Earlier versions of this story incorrectly omitted the name of Washington Post reporter Sarah Cohen, who with Gilbert Gaul and Dan Morgan was a nonwinning finalist for a Pulitizer Prize.
Wall Street Journal Takes Two Pulitzer Prizes
Tuesday, April 17, 2007; 11:08 AM
The Wall Street Journal won two Pulitzer Prizes yesterday, including the public service medal for its coverage on the backdating of corporate stock options, while other awards recognized reporting on subjects from President Bush's controversial "signing statements" to immigration, housing and the environment.
The Los Angeles Times and New York Times each won an award, but after several years of complaints that big newspapers were dominating the process, it was a good day for medium-size papers in Boston; Atlanta; Miami; Birmingham, Ala.; and Portland, Ore., along with an alternative weekly in Los Angeles.
Charlie Savage of the Boston Globe won the Pulitzer for national reporting for his stories on how the president was asserting his right to bypass legislative provisions through controversial signing statements.
"It certainly is very abstract," said Savage, who began digging after Bush issued a signing statement on a law restricting abusive treatment of detainees. "It's harder to understand and explain than other kinds of stories, but it's important to the constitutional balance of the country."
Savage said that although his reports spurred wide debate among opinion writers, other publications were slow in "legitimizing it" with news coverage. "There were some months there when it was kind of lonely," he said.
Cynthia Tucker, editorial page editor of the Atlanta Journal-Constitution, won the commentary prize for her pieces on voting rights and black leaders. "I was very concerned that the Republicans seemed determined to shave off the votes of some minority voters," she said. "It's unconstitutional and un-American," she added, but "for middle-class folks, black and white, it seemed like a nonissue."
Among the arts awards, Gene Roberts, the veteran editor who now teaches journalism at the University of Maryland, won the history prize with Hank Klibanoff of the Atlanta Journal-Constitution for "The Race Beat," their book on press coverage of the civil rights era. (Story, Page C1.) The Washington Post had five non-winning finalists: foreign correspondent Anthony Shadid; editorial writers Ruth Marcus and Sebastian Mallaby; reporters Gilbert Gaul, Dan Morgan and Sarah Cohen; and defense reporter Thomas E. Ricks for his book about the Iraq war, "Fiasco."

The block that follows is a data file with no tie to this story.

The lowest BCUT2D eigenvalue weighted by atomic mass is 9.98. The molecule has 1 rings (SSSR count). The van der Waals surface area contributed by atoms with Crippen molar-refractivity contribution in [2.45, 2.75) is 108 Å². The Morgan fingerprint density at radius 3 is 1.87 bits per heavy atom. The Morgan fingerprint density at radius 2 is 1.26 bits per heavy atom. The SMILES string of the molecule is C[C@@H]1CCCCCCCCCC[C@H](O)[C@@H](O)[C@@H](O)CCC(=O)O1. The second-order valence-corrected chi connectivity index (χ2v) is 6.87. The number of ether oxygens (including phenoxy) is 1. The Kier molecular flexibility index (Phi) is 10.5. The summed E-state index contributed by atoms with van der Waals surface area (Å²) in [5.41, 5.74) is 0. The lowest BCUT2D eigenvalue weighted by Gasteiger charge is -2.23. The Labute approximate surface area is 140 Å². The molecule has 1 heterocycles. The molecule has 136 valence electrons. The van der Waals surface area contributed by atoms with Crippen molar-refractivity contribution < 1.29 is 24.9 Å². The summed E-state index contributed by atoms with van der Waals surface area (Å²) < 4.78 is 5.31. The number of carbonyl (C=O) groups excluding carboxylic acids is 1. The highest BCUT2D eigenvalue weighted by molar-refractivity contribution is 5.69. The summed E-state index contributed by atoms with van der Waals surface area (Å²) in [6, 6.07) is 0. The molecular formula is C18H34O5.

The Journal examined the backdating of options at such companies as Microsoft, HealthSouth and UnitedHealth, fueling a major scandal. "It feels really good because this kind of coverage is one of our most important missions," said Managing Editor Paul Steiger. "When there's an ill in business, we identify it by shining a light on it and get it fixed."
He said that the "pernicious" practice "put the thumb on the scale for people who are already advantaged," and that "as most great stories do, this bubbled up" from the paper's reporters.
The Journal won a second Pulitzer, in international reporting, for its coverage of the growth of capitalism in China.
Among the other awards, which are administered by Columbia University, three Los Angeles Times reporters -- Kenneth Weiss, Usha Lee McFarling and Rick Loomis -- won the explanatory journalism prize for their reports on the world's distressed oceans. Andrea Elliott of the New York Times took the feature writing award for her stories on an imam from Egypt making his way in America.
The investigative reporting prize went to Brett Blackledge of the Birmingham News for reports on cronyism and corruption in Alabama's two-year college system. The reports led to the chancellor's dismissal.
Debbie Cenziper of the Miami Herald captured the local reporting prize for exposing the waste of millions of dollars for projects that were never built, which led to prosecutions and firings. She will join The Post this summer.
In the only terrorism-related award, the New York Daily News won the editorial writing prize for its focus on Ground Zero workers whose health problems were ignored after the Sept. 11, 2001, attacks.
In a year when there was no overwhelming natural disaster such as Hurricane Katrina, the Portland Oregonian won the breaking news award for its reporting on how James Kim died in an attempt to save his family after they were stranded in the snow of the Siskiyou Mountains.
Oded Balilty of the Associated Press won the breaking news photography award for his picture of a Jewish woman defying Israeli security forces removing settlers from the West Bank. The feature photography prize went to the Sacramento Bee's Renee C. Byer for her portrait of a woman with her young son as he succumbed to cancer.
Walt Handelsman of Newsday took the editorial cartooning award, with the board noting "his impressive use of zany animation." The criticism prize went to Jonathan Gold of the L.A. Weekly for restaurant reviews described as reflecting "the delight of an erudite eater."